Figures published this week show that 160,000 new property millionaires have been created in the capital. Whilst this no doubt came as great news for people who own one of those homes, the rate of house price growth is indicative of wider problems in the housing market - especially in our capital.
There are of course those who believe that rising property prices are only a good thing. Boris Johnson recently described soaring house prices as "the right problem to have", despite the fact they are locking millions out of home ownership and pushing many out of the capital all together. Johnson aside, the view of most rational commentators is that property values spinning out of control is highly dangerous for London's economy and for social mobility in our city.
I rarely agree with Vince Cable, but his comments this week that surging house values would undermine the economic recovery were highly pertinent. While double digit house price growth is great for those already on the housing ladder, for those unwillingly stuck in the rented sector (which, in years to come, is likely to include these millionaire homeowners' children), owning your own house is becoming an ever more distant dream.
And for these people stuck in London's private rented sector, the situation is not pretty. Many private renters in London are paying eye-watering sums for the privilege of living in poor quality properties with bad landlords. High costs in the rental sector are not only driven by exorbitant levels of rent, but by unreasonable upfront costs charged by letting agents too.
Despite London's housing crisis being one of the black marks on Boris Johnson's mayoral legacy, the key to making housing in our capital more affordable is straightforward and widely agreed - to increase supply and ensure this supply is genuinely affordable to your average person.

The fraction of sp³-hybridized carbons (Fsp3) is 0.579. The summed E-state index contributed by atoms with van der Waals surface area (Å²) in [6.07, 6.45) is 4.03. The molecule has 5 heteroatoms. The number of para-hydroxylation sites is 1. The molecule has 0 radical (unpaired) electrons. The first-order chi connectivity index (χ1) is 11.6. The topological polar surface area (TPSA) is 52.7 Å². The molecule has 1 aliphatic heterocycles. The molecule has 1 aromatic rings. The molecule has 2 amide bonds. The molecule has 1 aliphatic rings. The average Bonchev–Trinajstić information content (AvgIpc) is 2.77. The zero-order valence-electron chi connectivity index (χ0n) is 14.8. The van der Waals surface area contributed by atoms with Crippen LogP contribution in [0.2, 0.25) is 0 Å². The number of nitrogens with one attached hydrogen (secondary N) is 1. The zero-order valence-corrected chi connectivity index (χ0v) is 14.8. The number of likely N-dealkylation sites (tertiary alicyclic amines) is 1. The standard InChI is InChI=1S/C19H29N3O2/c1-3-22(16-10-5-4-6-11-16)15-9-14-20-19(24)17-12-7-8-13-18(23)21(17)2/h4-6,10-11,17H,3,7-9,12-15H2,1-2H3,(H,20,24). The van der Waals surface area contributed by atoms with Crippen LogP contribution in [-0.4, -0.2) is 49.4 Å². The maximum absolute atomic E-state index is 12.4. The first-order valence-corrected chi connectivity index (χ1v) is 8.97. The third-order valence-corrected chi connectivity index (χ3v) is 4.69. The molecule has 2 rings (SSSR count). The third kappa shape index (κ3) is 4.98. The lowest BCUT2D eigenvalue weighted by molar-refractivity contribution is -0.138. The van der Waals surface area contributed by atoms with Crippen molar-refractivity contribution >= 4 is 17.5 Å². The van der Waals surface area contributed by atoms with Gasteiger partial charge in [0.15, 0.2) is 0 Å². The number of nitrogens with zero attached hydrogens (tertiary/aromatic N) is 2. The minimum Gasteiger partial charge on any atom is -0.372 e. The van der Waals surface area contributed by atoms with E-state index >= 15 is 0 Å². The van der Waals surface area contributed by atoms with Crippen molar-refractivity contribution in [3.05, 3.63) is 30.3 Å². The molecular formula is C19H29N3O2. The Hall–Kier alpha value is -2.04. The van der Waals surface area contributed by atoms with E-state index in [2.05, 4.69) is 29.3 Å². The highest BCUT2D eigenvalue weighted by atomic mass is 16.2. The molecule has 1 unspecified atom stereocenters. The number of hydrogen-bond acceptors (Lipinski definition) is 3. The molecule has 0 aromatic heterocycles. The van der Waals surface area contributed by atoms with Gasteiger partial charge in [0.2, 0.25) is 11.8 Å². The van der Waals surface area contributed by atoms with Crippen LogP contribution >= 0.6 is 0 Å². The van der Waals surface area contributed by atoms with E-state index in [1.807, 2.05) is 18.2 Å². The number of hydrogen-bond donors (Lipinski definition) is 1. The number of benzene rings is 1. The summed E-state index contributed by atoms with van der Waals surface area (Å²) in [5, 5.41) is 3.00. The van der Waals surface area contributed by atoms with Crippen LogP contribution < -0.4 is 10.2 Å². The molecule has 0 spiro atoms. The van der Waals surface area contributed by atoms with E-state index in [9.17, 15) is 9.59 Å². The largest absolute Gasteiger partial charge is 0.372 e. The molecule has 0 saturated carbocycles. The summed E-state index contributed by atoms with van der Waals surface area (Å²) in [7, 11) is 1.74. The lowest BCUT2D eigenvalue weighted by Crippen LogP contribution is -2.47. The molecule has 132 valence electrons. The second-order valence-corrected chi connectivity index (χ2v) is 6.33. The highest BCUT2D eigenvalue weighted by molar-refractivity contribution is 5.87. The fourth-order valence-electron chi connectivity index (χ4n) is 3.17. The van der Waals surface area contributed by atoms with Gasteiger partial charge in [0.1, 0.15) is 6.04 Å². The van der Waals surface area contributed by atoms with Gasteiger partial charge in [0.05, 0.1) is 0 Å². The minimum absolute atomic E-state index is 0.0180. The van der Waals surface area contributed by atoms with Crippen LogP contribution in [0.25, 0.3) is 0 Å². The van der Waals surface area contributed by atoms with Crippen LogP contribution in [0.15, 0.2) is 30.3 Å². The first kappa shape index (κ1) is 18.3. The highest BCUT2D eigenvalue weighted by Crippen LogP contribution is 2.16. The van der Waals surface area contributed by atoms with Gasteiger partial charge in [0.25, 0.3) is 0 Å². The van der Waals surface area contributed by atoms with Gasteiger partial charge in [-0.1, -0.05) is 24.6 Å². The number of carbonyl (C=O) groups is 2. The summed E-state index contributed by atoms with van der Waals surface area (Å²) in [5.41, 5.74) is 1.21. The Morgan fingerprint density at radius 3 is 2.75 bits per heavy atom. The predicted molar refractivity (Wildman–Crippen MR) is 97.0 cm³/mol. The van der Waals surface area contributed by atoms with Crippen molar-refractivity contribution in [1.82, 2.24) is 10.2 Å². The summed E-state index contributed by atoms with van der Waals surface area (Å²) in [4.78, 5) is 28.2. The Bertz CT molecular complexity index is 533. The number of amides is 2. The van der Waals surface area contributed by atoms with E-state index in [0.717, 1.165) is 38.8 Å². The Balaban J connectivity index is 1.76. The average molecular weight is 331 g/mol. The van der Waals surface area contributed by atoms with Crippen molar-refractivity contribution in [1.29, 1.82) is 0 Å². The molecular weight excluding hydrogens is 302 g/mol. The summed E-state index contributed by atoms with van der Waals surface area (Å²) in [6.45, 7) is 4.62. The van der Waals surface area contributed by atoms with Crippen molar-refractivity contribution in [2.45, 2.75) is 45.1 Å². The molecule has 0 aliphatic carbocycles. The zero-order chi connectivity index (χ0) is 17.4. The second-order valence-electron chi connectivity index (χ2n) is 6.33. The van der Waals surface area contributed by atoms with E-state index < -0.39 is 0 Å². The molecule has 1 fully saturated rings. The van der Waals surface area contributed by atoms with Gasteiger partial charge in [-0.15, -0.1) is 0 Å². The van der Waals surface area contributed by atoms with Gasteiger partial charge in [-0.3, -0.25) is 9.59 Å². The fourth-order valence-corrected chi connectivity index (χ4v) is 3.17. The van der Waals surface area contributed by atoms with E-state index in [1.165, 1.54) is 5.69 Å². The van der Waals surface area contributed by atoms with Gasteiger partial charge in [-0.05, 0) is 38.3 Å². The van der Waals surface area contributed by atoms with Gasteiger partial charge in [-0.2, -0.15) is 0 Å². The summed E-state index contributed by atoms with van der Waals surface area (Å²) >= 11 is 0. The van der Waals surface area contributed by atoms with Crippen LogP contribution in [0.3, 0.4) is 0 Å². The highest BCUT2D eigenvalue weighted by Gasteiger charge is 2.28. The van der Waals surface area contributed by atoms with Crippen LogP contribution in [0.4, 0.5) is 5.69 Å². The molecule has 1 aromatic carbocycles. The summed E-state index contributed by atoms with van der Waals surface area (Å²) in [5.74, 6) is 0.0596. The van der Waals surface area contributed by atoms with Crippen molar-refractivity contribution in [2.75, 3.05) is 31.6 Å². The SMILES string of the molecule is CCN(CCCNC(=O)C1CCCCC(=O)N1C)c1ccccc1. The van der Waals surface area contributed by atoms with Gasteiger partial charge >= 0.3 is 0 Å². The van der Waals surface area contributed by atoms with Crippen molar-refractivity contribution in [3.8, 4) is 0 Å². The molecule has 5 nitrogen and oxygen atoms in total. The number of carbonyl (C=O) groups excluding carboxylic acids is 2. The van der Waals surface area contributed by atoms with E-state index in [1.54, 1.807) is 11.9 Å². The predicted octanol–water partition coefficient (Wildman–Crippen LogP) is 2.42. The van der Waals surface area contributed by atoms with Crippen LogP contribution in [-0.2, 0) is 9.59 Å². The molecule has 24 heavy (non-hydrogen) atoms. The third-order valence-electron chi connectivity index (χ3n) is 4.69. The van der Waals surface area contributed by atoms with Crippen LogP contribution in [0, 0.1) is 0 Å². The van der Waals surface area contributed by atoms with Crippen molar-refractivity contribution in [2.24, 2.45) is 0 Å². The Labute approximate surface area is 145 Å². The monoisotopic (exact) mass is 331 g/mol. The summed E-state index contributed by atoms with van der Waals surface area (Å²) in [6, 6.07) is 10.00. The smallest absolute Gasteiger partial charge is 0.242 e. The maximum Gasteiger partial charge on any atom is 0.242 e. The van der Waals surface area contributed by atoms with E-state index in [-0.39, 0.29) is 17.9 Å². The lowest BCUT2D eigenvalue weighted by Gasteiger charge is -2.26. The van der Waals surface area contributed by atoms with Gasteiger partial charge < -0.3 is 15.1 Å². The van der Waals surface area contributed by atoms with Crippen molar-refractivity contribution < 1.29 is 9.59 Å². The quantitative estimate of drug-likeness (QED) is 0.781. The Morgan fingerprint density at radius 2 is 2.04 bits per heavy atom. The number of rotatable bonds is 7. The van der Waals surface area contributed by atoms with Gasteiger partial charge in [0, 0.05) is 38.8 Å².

Yet the Mayor's record in this area is reprehensible. Last year just over 21,000 homes were completed in London, the lowest figure in recent history and well below the 49,000-62,000 homes per year that the Mayor's own estimate of need says are necessary. And what of the homes that are in the pipeline? Studio flats in the One Blackfriars skyscraper, not yet built, are already selling off-plan for in excess of £1 million. This does not meet the housing needs of ordinary Londoners, but rather the financial demands of property speculators.
What is more, sky high property prices like this are making inner London the preserve of the super-rich. With people increasingly having to move to outer London just to be able to afford to rent or buy a property, our capital is in danger of losing its distinctive character - that of a diverse, multi-cultural and socially mobile city.
To alleviate the crisis, the government needs to lift the borrowing cap on councils to enable them to build new homes to their full potential, and take action to tackle land banking by big private developers. We must also support proposals to make renting in London more stable and affordable by introducing three year tenancies as standard, with caps on annual rent increases, and a ban on lettings agency fees for tenants.
Finally, it is crucial to remember that the housing crisis is not just a personal problem for those priced out of the market; it is a threat to London's economic competitiveness. The cost of housing is now a major business concern, as companies need living in London to be affordable if they are to attract the best employees.
So while London's new property millionaires may be popping champagne corks today, if this trend continues unchecked, London will begin to lose businesses to cheaper cities both in the UK and abroad.